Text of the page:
It almost made sense. I was almost deceived.

Not all Muslims are terrorists but all terrorists are Muslims. Is that a true statement? Some are acting as if this one is: All refugees are Muslims and all Muslims are dangerous. The actions of some radical Muslims are turning once open-hearted people against the refugees as if they too are radicals.

How deeply do I believe that these refugees are people first, not the embodiment of a stereotype? Would I be willing to welcome a refugee family into my home? Even if I wanted to, Georgia's governor has issued an executive order directing state agencies to prevent the resettlement of Syrian refugees.

I think it all boils down to whether or not I believe that Light conquers darkness. Always. Ultimately. Eternally.

And I do have some feelings about that. The question remains: what am I going to do with them?






Saturday, November 14, 2015

Sunrise and Twilight and Terror, Part 1

I’ve been keeping my own company much of the past few weeks. Bob worked out of state for eight days and while he was gone, Dakota and I established our own routine.

The days start later and end earlier now. I’m secretly glad because the time change creates morning opportunities like today.

One of the secret joys of working the opening shift at Starbucks is that I get to see the night sky, particularly the constellations and some planets. The mornings I don’t work, I’m almost sad to miss the show. This morning, however, Dakota noted my first stirrings, her nudge of my outstretched hand a request. I dressed as she stood by the laundry room door where we keep her leash.

Orion had almost finished his march across the navy expanse, and the Big Dipper was emptying its contents on the dark houses we passed. As we strolled the way we always go, the clouds in the sky began to take on a dusty pink cast, hinting at the not-yet-risen sun. I craned my neck, trying to take it all in. It’s hard to walk like this without falling. A lone planet blazed on the eastern horizon--solitary, unmoving, unblinking.

All too quickly light overcame the darkness and the stars faded to invisible. The quiet was broken by cars beginning their commutes down our road, a winding asphalt ribbon without stoplights to the highway. The last memory of dawn presented itself as a soft yellow light across the blue table as I prepared breakfast. A glorious telling of the heavens welcomed a quiet day.

Twelve hours later, as I waited for Bob to come home from work, Dakota nudged me again to venture outside. Like the morning stargazing walk, we make a twilight trip. I never want to go but I’m always glad I did. Tonight the breeze was crisp but not biting. The horizon glowed like the embers of a dying fire and the most elegant sliver of a rising moon rose in what was left of the faded blue jean firmament. Again my eyes were trained on the horizon as silhouetted trees arranged themselves on an orange and amber backdrop. I cannot take in enough of this scene and no camera could ever do it justice. A perfect bookend to the day.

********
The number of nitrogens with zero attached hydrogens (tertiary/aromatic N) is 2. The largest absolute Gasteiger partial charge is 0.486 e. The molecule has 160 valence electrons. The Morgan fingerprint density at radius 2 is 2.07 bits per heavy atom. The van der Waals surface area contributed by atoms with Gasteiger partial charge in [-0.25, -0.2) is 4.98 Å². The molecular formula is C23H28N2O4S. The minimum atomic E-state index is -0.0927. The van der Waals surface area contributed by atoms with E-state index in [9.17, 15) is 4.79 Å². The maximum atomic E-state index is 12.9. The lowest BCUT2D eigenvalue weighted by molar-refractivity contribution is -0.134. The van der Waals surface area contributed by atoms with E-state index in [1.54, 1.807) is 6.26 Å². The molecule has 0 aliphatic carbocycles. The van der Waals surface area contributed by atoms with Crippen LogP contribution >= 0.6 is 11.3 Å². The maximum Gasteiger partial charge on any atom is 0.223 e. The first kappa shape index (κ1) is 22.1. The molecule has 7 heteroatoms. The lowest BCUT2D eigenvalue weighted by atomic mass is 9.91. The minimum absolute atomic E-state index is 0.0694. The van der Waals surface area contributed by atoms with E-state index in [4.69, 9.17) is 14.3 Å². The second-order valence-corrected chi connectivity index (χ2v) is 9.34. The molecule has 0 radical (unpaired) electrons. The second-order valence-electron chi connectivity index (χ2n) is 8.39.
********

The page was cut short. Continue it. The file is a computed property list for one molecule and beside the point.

Or so it seemed. Soon after we got home, I heard the news about Paris.

I felt nothing.

Tuesday, November 10, 2015

November

It’s November.

In just a few short weeks, we’ll be sitting in the car for 13 hours--just like many of you, I suppose--in order to sit with family at tables in Wisconsin and Illinois to give thanks.

But already I’m teetering between excitement and anxiety. Why does the holiday designed to feed thankfulness seem to leave me starving for peace?

We make it “home” once or twice a year. Yes, in between those times we Georgians talk on the phone and email and text with the northerners, but that just doesn’t substitute for face time and “breathing the same air,” to quote a dear friend. Because I'm a planner, I begin to anticipate the time long before it’s on anyone else’s radar: reservations need to be made, schedules coordinated. And, consequently, happy hope quarrels with disquieting self-talk as I play out possible anticipated scenarios of time together in my head.

The difficulty with anticipation is that it can morph into expectation when you’re not looking. When families don’t see each other often, there’s an unsaid but very real desire for everything to be GOOD. I so want to find everyone doing well. I hope for meaningful conversations because I want to come away from the time knowing more about those I love. That puts a lot of pressure on the limited hours.

But I know the truth. No one’s life is all well and good! Everyone struggles on some level. So let me tell you what GOOD looks like to me: cutting the crap and just telling it like it is. If we could, I believe we’d discover a sympathetic ear or a shoulder to lean on, and a moment of shared strength to help us know we’re not as far apart as the distance makes us think we are.